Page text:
Thursday, January 27, 2011

A Japanese Custom

My short story, "A Japanese Custom," was published in this month's issue of MTLS.  If you feel like it, you can read it here.  It's loosely based on the stories that my grandmother, Kayaco, told me over the years....  Growing up, I always loved how she would reminisce at family gatherings about her girlhood in BC, back in the days before the Japanese-Canadians had lost everything, and her spunk never failed to astonish to me.  I wrote this story two summers ago for U of T's Summer Writing School (Alissa York was an inspiring instructor).  Although I liked the story at the time, rereading it now I feel that in many ways this slice of life doesn't do justice to my grandmother.  Oh well.  I guess my feeling of sweaty-palm-dissatisfaction may push me to write a novel about her....

Photo from: here

Monday, January 17, 2011

Book #37: Breakfast with My Publisher

"In studying old photographs I am struck sometimes by a sense of my being contemporary with my parents - as if I'd known them when they were, let's say, only teenagers.  Is this odd?  I wonder.  I rather suspect others share in their family's experiences and memories without knowing quite how."                                                                  -Joyce Carol Oates, The Paris Review Interviews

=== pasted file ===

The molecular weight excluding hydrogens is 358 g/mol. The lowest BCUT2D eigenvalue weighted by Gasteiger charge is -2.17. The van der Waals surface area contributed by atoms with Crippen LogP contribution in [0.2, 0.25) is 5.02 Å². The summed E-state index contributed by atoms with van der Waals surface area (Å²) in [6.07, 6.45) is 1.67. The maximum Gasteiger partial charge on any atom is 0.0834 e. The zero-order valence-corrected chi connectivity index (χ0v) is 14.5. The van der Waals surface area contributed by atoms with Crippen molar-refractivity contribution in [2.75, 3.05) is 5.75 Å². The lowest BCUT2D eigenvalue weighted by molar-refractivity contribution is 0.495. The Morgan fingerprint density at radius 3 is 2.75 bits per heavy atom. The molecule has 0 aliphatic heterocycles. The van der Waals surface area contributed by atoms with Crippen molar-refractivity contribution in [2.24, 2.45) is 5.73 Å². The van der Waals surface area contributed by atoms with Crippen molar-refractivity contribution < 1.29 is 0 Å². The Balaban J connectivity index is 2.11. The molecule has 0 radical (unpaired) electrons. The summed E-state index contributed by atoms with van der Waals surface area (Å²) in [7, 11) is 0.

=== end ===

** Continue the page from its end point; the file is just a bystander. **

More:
This morning I had breakfast with my publisher, Sandra, to discuss the first ten chapters of my book.  Since this chunk of writing contains some deviations from the chapter outline I'd included in my book proposal, I was a tad nervous, and it didn't help that I was jittery from too much coffee.  But as I perched on a bar stool at Canteen, unable to resist another Americano, Sandra told me she was delighted with the new emotional territory I'd broached, and in fact, if I hadn't included the new material, she'd been planning to push me to delve deeper.  As if through some beautiful telepathy, I'd intuited that she wanted more vulnerability and self-disclosure, which was wonderful to hear, because at this point I really am having so much fun reliving and revelling in the most miserable periods of my life - my promiscuous youth, my failed career as an English professor, family secrets, my deformed spine, what have you.  Writing about all that old misery somehow helps redeem it (at least in my mind).

So now I am down to the last three chapters, which I have the next month and a half to write.  No sooner had Sandra and I toasted to saving the best for last than a wave of cold sweat and nerve prickles swept over me.

After we'd wrapped up our meeting, I decided I needed a short break from working on the manuscript to clear my head.  So I ended up reading a book that a friend lent me, The Paris Review Interviews, volume three.  What a marvellous discovery.  I had no idea that these interviews are so revealing and interesting - it's as if these revered writers are sitting down with you and disclosing the most intimate details about their minds and writing habits, over a glass of wine.  I love in particular Joyce Carol Oates' reflections on how old photographs serve as inspiration and transport her, almost magically, into the minds of her ancestors.  What she's saying resonates with how I feel when I look at the old photos of my grandmother, particularly the pre-Internment photos from her adolescence, and I think to myself, Oates said it perfectly: her memories are my memories.

And so I must finish my current book quickly so I can move on to writing something else.  My deepest desire has always been to write an historical novel.

Photo from: here